In 20 years of attending or covering Indiana Pacers games, I never left one with time still on the clock.
Until Monday night.
With five minutes remaining in the Pacers’ second-round Game 1 meeting with Washington, I hit the exit. I didn’t need to see the rest. I didn’t need to go to Frank Vogel’s postgame presser to hear the same thing I’ve heard a dozen times over the past couple months. I didn’t need to go to the locker room to listen to more of the same.
Indiana has now lost three of five home playoff contests. For a comparison, the 1994, ’95 and ’96 teams dropped four of a combined 18 home postseason games. Two of those were in ’96, one without Reggie Miller, and one in his red-goggled return from a fractured eye socket.
Those teams had pride in defending the home court. They fought and clawed together.
The more I watch it, I don’t know what this team is, other than being maddening beyond belief.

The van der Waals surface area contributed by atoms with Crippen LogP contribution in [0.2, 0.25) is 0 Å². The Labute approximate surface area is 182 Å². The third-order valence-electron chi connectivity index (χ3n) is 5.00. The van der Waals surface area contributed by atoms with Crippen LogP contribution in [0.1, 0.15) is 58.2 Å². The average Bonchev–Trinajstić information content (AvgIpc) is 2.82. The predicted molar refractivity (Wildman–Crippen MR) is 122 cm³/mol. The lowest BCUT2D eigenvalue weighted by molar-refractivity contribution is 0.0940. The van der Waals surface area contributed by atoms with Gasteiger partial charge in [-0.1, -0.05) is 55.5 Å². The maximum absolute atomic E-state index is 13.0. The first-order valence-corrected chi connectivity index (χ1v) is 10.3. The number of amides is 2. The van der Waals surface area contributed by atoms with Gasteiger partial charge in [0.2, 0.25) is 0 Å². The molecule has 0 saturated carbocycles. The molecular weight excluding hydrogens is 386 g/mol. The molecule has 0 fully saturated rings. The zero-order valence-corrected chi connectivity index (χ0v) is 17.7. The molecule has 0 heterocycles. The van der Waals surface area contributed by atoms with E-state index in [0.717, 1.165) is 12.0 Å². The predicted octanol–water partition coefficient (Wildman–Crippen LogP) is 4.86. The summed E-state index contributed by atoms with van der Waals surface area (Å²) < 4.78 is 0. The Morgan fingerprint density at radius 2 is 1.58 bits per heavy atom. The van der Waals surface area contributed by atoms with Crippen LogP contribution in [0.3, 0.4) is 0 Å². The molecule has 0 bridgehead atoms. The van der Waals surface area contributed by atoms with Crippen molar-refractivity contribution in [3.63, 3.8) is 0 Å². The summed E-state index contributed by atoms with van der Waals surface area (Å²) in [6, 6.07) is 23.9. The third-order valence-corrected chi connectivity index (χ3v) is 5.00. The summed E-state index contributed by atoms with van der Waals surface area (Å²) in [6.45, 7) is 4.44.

On Saturday, the Pacers’ Game 7 win over Atlanta saved the team from eternal embarrassment, as a loss would’ve led to thousands of free T-shirts and merciless boos raining down upon it. It was the kind of team basketball that pushed Indiana to a 40-11 start, and that’s been an infrequent occurrence since.
Roy Hibbert showed up for that game, but was an absolute joke on Monday. In the first minute of the second half, he picked up his fourth foul in what was the easiest call of the night, a blatant shove that screamed, “I don’t want to be out here.” The Double Nickel finished with a double goose egg in points and rebounds, in a horrific performance epitomizing his fall from All-Star to ridiculous punchline.